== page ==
Certainly Paul and other New Testament writers put these admonitions in strong terms. They knew better than most what an incredible gift we’ve been given and what an enormous price God paid to give it to us. But they never said our salvation depends on us obeying their instructions, or that our failure to perform would result in our arrangement with the Lord being canceled.
On the contrary, doing these things will result in the accrual of additional blessings, in this life and the next one, above and beyond the pardon for our sins and the gift of eternal life that we’ve already received. So the base line of our relationship with the Lord, below which we cannot go, is forgiveness for our sins and eternal life with Him. Anything we do out of gratitude for that brings extra blessings.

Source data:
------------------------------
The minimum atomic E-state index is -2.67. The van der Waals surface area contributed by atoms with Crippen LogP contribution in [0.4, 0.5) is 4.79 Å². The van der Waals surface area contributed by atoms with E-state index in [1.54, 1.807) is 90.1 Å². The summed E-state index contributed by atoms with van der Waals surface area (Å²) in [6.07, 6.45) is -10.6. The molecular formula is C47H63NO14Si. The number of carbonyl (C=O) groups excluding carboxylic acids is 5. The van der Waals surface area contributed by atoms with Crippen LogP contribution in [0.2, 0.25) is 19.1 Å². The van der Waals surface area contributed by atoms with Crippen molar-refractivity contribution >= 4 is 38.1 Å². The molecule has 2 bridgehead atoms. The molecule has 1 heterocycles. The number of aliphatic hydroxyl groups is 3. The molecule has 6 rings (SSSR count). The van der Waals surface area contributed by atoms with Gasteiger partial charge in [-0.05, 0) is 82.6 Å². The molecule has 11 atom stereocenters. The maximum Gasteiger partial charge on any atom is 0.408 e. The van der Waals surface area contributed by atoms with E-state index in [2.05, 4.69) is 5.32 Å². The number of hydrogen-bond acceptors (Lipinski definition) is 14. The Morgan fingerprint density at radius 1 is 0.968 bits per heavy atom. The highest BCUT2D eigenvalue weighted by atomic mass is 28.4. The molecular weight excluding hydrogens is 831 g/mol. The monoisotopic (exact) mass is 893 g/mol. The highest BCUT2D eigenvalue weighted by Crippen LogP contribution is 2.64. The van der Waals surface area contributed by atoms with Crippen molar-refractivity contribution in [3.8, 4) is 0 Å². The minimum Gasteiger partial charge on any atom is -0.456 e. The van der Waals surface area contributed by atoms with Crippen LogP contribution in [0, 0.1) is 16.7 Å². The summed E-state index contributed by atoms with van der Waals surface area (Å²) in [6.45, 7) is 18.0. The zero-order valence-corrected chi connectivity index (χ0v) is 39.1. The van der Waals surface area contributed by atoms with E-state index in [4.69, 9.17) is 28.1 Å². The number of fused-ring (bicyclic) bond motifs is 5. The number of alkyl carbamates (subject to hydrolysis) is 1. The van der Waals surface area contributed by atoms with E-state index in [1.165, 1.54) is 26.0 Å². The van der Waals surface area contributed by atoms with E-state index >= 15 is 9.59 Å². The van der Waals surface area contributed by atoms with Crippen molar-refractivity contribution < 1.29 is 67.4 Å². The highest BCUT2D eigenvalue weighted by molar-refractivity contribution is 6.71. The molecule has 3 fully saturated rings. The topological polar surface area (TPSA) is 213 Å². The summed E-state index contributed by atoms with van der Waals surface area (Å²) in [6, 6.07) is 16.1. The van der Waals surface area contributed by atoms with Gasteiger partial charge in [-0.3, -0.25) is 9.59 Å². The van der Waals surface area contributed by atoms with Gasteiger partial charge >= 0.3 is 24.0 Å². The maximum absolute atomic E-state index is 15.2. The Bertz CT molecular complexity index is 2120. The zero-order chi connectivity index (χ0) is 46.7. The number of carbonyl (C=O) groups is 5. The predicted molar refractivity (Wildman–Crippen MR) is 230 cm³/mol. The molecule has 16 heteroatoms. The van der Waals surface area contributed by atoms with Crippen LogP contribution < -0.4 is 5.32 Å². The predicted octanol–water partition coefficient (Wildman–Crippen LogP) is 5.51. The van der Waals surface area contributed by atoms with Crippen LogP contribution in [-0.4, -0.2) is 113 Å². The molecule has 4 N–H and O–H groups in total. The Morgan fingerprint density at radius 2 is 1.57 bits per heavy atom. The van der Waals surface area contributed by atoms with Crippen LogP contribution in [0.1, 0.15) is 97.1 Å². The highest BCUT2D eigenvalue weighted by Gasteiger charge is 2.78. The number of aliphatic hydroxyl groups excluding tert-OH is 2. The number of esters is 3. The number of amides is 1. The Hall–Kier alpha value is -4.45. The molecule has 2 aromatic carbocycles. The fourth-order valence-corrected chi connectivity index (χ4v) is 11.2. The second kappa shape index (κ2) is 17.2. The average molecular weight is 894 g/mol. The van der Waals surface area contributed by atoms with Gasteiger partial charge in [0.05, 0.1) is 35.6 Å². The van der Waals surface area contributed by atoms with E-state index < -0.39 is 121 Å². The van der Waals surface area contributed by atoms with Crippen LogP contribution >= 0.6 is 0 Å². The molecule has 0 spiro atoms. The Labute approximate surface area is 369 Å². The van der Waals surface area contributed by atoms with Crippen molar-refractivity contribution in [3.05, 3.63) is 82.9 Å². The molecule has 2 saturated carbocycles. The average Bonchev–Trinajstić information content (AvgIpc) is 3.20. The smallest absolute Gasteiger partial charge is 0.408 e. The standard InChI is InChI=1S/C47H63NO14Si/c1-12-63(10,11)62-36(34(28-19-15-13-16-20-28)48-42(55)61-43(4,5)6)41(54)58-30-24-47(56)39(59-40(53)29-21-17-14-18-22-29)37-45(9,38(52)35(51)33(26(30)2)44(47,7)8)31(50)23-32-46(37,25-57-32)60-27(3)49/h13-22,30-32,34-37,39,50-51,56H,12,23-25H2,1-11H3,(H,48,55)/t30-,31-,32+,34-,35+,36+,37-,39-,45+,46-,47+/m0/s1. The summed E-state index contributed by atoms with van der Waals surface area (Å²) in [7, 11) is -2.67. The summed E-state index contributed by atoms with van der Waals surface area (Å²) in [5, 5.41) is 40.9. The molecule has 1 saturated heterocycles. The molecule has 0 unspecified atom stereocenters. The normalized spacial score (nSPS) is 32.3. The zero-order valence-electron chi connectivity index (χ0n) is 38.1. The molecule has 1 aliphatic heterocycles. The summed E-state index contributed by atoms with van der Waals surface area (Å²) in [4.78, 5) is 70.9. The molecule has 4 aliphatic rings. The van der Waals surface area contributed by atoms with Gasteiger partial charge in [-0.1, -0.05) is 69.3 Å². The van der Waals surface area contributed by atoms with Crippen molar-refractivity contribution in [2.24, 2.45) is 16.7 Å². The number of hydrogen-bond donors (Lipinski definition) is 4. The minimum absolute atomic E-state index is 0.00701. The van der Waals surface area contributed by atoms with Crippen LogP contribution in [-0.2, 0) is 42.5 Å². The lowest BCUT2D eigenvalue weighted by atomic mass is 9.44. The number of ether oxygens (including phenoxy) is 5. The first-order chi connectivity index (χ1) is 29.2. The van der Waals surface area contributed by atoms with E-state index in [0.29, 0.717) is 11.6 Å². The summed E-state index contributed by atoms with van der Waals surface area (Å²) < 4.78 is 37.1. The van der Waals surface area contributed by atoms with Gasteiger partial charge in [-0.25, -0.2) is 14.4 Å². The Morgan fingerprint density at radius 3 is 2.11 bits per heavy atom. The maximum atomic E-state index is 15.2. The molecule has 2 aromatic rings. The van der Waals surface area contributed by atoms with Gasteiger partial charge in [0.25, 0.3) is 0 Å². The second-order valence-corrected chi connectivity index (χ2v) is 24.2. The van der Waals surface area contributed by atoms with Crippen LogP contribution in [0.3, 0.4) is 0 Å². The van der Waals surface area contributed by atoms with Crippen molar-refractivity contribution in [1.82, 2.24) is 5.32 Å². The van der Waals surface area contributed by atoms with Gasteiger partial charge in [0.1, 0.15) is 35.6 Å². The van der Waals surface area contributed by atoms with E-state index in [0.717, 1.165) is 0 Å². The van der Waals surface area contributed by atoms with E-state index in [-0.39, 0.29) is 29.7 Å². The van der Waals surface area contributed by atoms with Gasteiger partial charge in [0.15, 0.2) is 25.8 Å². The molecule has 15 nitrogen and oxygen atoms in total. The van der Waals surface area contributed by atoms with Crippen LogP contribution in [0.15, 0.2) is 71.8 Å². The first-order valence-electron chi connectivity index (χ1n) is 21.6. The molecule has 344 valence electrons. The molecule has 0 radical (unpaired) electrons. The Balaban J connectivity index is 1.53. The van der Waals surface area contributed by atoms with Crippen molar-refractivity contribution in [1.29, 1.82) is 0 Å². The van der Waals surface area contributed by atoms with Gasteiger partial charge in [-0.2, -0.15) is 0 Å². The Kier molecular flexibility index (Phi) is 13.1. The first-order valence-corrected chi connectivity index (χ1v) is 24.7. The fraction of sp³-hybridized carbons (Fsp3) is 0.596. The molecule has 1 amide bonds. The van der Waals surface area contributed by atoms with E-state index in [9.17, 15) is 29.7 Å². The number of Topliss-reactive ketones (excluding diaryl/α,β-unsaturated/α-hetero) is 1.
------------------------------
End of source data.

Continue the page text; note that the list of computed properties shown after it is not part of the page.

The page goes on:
How much more then should we be willing to put our self centered hopes for our life aside in favor of discovering God’s will for us? Knowing He came so we could have an abundant life (John 10:10), that He is not going to impose a heavy work load on us (Matt. 11:30), and that He will always be with us to direct and empower us in bearing much fruit (John 15:5), how can we lose?
“Come to me, all you who are weary and heavy laden, and I will give you rest. Take my yoke upon you and learn from me, for I am gentle and humble in heart, and you will find rest for your souls. For my yoke is easy and my burden is light” (Matt. 11:28-30).